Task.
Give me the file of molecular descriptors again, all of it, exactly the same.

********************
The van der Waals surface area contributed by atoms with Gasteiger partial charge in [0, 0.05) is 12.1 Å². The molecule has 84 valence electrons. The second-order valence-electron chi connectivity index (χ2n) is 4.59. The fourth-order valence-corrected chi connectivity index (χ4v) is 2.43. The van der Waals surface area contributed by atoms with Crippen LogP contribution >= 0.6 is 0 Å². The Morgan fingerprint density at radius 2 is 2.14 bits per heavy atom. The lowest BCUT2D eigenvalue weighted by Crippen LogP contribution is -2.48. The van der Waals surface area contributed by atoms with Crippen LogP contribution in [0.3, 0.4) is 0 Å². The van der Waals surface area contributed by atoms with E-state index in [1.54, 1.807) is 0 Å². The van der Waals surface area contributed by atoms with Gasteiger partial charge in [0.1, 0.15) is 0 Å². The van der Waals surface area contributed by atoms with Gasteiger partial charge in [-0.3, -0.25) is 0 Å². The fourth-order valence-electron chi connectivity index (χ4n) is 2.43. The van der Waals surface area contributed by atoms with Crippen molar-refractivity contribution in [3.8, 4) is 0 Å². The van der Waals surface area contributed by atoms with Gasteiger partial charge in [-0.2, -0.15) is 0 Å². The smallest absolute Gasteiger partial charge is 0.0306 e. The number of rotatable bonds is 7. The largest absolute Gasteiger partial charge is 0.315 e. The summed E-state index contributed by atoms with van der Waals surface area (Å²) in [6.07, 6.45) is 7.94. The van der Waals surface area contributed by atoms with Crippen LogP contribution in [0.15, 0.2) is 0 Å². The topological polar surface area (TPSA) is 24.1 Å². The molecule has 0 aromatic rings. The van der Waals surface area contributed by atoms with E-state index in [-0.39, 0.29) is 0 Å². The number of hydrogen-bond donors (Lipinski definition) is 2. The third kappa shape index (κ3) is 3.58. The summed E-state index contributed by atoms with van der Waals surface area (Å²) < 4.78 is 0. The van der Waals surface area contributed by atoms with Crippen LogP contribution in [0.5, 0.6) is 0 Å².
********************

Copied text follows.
The van der Waals surface area contributed by atoms with Gasteiger partial charge in [0, 0.05) is 12.1 Å². The molecule has 84 valence electrons. The second-order valence-electron chi connectivity index (χ2n) is 4.59. The fourth-order valence-corrected chi connectivity index (χ4v) is 2.43. The van der Waals surface area contributed by atoms with Crippen LogP contribution >= 0.6 is 0 Å². The Morgan fingerprint density at radius 2 is 2.14 bits per heavy atom. The lowest BCUT2D eigenvalue weighted by Crippen LogP contribution is -2.48. The van der Waals surface area contributed by atoms with Crippen LogP contribution in [0.3, 0.4) is 0 Å². The van der Waals surface area contributed by atoms with E-state index in [1.54, 1.807) is 0 Å². The van der Waals surface area contributed by atoms with Gasteiger partial charge in [0.1, 0.15) is 0 Å². The van der Waals surface area contributed by atoms with Gasteiger partial charge in [-0.3, -0.25) is 0 Å². The fourth-order valence-electron chi connectivity index (χ4n) is 2.43. The van der Waals surface area contributed by atoms with Crippen molar-refractivity contribution in [3.8, 4) is 0 Å². The van der Waals surface area contributed by atoms with Gasteiger partial charge in [-0.2, -0.15) is 0 Å². The smallest absolute Gasteiger partial charge is 0.0306 e. The number of rotatable bonds is 7. The largest absolute Gasteiger partial charge is 0.315 e. The summed E-state index contributed by atoms with van der Waals surface area (Å²) in [6.07, 6.45) is 7.94. The van der Waals surface area contributed by atoms with Crippen LogP contribution in [0.15, 0.2) is 0 Å². The topological polar surface area (TPSA) is 24.1 Å². The molecule has 0 aromatic rings. The van der Waals surface area contributed by atoms with E-state index in [-0.39, 0.29) is 0 Å². The number of hydrogen-bond donors (Lipinski definition) is 2. The third kappa shape index (κ3) is 3.58. The summed E-state index contributed by atoms with van der Waals surface area (Å²) < 4.78 is 0. The van der Waals surface area contributed by atoms with Crippen LogP contribution in [0.5, 0.6) is 0 Å².